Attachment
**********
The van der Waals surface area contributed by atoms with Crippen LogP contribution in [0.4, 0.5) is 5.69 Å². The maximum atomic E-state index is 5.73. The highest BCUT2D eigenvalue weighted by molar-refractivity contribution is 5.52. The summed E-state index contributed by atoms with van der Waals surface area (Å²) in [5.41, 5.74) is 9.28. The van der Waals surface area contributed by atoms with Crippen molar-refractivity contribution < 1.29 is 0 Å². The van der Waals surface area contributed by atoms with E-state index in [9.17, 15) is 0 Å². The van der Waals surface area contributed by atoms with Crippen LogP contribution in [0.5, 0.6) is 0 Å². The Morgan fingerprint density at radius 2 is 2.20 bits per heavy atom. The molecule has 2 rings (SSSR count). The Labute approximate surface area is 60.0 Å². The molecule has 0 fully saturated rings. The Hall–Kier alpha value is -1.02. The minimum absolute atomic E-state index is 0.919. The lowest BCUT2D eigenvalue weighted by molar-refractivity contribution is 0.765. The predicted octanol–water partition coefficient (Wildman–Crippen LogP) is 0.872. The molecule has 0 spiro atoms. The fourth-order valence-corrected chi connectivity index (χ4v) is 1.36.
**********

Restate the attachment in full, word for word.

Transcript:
The van der Waals surface area contributed by atoms with Crippen LogP contribution in [0.4, 0.5) is 5.69 Å². The maximum atomic E-state index is 5.73. The highest BCUT2D eigenvalue weighted by molar-refractivity contribution is 5.52. The summed E-state index contributed by atoms with van der Waals surface area (Å²) in [5.41, 5.74) is 9.28. The van der Waals surface area contributed by atoms with Crippen molar-refractivity contribution < 1.29 is 0 Å². The van der Waals surface area contributed by atoms with E-state index in [9.17, 15) is 0 Å². The van der Waals surface area contributed by atoms with Crippen LogP contribution in [0.5, 0.6) is 0 Å². The Morgan fingerprint density at radius 2 is 2.20 bits per heavy atom. The molecule has 2 rings (SSSR count). The Labute approximate surface area is 60.0 Å². The molecule has 0 fully saturated rings. The Hall–Kier alpha value is -1.02. The minimum absolute atomic E-state index is 0.919. The lowest BCUT2D eigenvalue weighted by molar-refractivity contribution is 0.765. The predicted octanol–water partition coefficient (Wildman–Crippen LogP) is 0.872. The molecule has 0 spiro atoms. The fourth-order valence-corrected chi connectivity index (χ4v) is 1.36.